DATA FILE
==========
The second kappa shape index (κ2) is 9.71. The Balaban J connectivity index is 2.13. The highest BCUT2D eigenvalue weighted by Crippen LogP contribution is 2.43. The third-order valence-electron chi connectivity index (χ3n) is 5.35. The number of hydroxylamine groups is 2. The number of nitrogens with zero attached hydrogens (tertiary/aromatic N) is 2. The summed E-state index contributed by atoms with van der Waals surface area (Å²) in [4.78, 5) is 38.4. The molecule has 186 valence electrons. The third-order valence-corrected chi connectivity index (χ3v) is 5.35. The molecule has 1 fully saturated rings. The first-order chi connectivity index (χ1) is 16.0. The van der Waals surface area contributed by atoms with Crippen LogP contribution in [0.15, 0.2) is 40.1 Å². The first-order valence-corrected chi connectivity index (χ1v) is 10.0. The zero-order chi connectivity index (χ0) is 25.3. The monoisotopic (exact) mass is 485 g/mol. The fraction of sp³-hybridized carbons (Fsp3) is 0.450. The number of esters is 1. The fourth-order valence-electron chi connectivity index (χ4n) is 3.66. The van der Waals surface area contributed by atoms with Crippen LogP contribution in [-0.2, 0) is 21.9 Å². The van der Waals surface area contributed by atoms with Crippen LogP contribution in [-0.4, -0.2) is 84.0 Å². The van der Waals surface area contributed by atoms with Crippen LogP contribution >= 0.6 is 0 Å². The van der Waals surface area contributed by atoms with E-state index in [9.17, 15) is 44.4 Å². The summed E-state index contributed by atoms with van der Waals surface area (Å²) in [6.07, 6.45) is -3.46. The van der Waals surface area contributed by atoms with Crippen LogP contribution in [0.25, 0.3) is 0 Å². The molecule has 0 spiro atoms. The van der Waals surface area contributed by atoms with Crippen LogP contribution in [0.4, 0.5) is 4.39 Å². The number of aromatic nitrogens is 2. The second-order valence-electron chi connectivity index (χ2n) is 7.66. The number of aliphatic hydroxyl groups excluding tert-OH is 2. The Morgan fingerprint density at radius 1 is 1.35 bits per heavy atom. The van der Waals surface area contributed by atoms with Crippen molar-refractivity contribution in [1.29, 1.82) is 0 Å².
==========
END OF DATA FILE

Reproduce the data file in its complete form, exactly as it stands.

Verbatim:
The second kappa shape index (κ2) is 9.71. The Balaban J connectivity index is 2.13. The highest BCUT2D eigenvalue weighted by Crippen LogP contribution is 2.43. The third-order valence-electron chi connectivity index (χ3n) is 5.35. The number of hydroxylamine groups is 2. The number of nitrogens with zero attached hydrogens (tertiary/aromatic N) is 2. The summed E-state index contributed by atoms with van der Waals surface area (Å²) in [4.78, 5) is 38.4. The molecule has 186 valence electrons. The third-order valence-corrected chi connectivity index (χ3v) is 5.35. The molecule has 1 fully saturated rings. The first-order chi connectivity index (χ1) is 16.0. The van der Waals surface area contributed by atoms with Crippen LogP contribution in [0.15, 0.2) is 40.1 Å². The first-order valence-corrected chi connectivity index (χ1v) is 10.0. The zero-order chi connectivity index (χ0) is 25.3. The monoisotopic (exact) mass is 485 g/mol. The fraction of sp³-hybridized carbons (Fsp3) is 0.450. The number of esters is 1. The fourth-order valence-electron chi connectivity index (χ4n) is 3.66. The van der Waals surface area contributed by atoms with Crippen LogP contribution in [-0.2, 0) is 21.9 Å². The van der Waals surface area contributed by atoms with Crippen LogP contribution in [-0.4, -0.2) is 84.0 Å². The van der Waals surface area contributed by atoms with Crippen LogP contribution >= 0.6 is 0 Å². The van der Waals surface area contributed by atoms with E-state index in [9.17, 15) is 44.4 Å². The summed E-state index contributed by atoms with van der Waals surface area (Å²) in [6.07, 6.45) is -3.46. The van der Waals surface area contributed by atoms with Crippen LogP contribution in [0.25, 0.3) is 0 Å². The molecule has 0 spiro atoms. The van der Waals surface area contributed by atoms with Crippen LogP contribution in [0.4, 0.5) is 4.39 Å². The number of aromatic nitrogens is 2. The second-order valence-electron chi connectivity index (χ2n) is 7.66. The number of aliphatic hydroxyl groups excluding tert-OH is 2. The Morgan fingerprint density at radius 1 is 1.35 bits per heavy atom. The van der Waals surface area contributed by atoms with Crippen molar-refractivity contribution in [1.29, 1.82) is 0 Å².